One thing that has been predictable and I'm sure the rhetoric will fly when the special session is the hubbub over the policy measures that are near and dear to many Republicans that will be absent from the final bills. Some of these policy measures will likely survive the negotiations, but my guess is many will be absent. Whether one agrees or disagrees with these measures, the disappointment is real and the complaints regarding their omission is understandable.
MinnPost (Budget Deal): http://www.minnpost.com/stories/2011/07/15/30073/some_questions_--_and_answers_--_about_minnesota_budget_deal_and_what_happens_next
Stadium Deal Out. I know Zygi Wilf, in his quest for a stadium, has to use every opportunity to press his case, but I thought he showed about the same level of judgment as Brett Favre throwing into triple-coverage when he stated that "the time is now" for a stadium deal. As my mother drilled into my head countless times as a youngster (it took more than a few admonishments), "there's a time and a place for everything."
The time for a Vikings' stadium is not now. The Governor and Legislature have just come out of an historic deadlock and, believe me, the camel has as much straw as it can possibly carry.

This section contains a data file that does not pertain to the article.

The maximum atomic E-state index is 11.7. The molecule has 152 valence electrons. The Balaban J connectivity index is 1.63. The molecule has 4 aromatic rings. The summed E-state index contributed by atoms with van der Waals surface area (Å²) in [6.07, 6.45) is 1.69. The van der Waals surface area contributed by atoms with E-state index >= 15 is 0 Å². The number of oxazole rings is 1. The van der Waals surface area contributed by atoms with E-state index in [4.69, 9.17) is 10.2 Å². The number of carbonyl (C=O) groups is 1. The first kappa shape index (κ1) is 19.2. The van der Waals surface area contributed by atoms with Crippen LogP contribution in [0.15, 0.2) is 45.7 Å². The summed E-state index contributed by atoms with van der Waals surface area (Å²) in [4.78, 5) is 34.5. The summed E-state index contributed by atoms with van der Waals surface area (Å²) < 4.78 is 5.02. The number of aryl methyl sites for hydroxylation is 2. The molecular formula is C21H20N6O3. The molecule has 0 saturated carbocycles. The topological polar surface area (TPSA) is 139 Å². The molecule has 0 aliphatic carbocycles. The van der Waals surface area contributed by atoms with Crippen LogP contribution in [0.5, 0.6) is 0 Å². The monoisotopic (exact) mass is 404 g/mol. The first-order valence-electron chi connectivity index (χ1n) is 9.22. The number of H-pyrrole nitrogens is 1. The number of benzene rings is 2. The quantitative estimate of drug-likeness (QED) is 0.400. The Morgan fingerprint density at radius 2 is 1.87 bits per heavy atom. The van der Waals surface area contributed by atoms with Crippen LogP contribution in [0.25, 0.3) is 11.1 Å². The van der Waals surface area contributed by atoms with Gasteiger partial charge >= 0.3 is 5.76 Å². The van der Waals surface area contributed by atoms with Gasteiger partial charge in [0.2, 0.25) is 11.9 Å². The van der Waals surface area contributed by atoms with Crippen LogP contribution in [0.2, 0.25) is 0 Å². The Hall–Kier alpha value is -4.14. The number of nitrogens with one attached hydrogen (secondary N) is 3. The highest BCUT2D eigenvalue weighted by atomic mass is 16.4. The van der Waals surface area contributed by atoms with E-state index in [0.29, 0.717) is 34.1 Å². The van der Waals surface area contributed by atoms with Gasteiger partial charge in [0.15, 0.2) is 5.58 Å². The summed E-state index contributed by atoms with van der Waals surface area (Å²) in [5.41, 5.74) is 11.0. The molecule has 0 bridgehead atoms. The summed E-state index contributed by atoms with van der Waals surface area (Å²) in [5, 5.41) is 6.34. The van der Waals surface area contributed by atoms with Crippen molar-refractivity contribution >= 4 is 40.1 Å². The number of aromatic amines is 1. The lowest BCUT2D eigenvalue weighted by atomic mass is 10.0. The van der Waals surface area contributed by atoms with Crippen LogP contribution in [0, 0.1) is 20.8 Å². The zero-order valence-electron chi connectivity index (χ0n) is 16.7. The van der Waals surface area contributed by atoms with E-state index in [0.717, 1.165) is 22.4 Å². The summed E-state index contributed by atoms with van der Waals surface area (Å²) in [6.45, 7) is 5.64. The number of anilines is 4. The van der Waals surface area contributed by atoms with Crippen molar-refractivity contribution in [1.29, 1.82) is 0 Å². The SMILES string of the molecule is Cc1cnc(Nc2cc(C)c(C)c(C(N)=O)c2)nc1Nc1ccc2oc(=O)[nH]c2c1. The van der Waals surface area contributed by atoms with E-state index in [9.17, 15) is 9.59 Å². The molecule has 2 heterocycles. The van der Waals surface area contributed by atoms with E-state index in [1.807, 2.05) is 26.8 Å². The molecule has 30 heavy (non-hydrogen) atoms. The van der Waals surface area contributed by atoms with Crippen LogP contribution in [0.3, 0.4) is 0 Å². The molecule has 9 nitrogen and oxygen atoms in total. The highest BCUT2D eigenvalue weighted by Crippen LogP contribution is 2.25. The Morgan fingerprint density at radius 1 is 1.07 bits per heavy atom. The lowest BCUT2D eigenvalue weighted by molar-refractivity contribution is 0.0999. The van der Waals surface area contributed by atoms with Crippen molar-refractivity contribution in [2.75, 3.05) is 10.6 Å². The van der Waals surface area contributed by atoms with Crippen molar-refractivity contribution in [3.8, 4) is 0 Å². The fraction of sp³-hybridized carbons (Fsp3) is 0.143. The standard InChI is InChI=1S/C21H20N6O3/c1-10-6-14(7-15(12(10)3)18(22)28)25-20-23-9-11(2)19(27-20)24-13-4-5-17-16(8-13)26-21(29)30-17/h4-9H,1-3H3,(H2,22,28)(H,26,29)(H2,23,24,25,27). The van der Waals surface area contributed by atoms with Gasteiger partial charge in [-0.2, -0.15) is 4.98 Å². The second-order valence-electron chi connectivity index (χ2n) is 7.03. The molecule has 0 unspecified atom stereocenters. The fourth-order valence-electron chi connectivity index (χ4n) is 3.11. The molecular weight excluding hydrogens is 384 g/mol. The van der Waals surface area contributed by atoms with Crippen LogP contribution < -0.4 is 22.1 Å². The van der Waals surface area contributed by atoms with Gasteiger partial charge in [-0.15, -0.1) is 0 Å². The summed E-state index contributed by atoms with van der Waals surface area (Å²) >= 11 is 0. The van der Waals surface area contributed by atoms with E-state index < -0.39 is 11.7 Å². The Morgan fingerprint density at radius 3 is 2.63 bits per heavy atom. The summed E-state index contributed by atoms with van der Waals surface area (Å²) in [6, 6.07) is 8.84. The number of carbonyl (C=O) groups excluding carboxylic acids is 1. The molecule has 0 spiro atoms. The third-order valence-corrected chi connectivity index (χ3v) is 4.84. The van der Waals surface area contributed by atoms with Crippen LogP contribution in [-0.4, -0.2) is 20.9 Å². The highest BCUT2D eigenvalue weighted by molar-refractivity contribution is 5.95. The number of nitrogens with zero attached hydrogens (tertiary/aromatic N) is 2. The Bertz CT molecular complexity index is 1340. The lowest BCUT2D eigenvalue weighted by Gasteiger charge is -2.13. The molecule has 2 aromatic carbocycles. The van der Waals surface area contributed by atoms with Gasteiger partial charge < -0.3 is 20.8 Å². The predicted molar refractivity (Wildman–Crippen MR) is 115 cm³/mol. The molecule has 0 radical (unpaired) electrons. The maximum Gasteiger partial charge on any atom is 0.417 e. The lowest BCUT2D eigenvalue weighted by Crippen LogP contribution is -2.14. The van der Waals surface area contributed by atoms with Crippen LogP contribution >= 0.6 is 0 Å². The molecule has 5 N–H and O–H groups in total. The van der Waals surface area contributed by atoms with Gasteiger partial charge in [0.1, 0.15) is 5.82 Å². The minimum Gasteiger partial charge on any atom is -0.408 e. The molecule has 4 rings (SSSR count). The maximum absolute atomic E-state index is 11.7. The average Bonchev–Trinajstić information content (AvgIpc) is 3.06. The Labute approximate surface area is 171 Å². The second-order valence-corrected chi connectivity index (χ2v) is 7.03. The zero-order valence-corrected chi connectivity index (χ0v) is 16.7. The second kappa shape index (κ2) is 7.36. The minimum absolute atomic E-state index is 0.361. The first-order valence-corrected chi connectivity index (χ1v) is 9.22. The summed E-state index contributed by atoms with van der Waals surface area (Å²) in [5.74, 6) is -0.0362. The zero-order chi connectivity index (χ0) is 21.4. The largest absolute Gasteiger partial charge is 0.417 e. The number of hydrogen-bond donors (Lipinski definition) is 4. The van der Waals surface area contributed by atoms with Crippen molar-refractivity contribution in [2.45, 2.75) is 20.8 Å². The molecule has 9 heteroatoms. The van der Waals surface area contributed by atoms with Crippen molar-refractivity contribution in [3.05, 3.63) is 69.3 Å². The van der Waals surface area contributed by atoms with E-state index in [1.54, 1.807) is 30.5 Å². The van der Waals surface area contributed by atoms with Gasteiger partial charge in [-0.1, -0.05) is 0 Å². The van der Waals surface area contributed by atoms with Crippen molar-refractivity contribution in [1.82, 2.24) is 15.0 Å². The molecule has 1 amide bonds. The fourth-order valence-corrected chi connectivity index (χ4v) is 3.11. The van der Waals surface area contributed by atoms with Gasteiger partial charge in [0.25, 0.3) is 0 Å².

In fairness to Wilf and company, it's hard to tell when the time will be right. After swimming in these hyper-partisan waters and taking a passel of very tough votes to pass the budget, my guess is most members of the newly-minted majority will want to steer clear of St. Paul until the 2012 session convenes. That clearly doesn't help the Vikings case and while fairness isn't a term often used to describe the plight of professional sports franchises, the team really is having a hard time getting an opportunity to make a clear, unemotional case as to why a stadium deal is in the state's best interests.
A complicating matter is that if a number of policy measures are forfeited by the Legislature in the current budget deal, what would prevent them from passing them all again during a special session, even if that session were convened with the sole intent of endorsing a stadium deal? Once the session is called, the Governor loses control of it. That's the risk of special sessions and one the Governor likely won't take unless he has full assurance from legislative leadership that the only matter before the legislative bodies will be the stadium.
Just something to watch as we move ahead after this special session ends.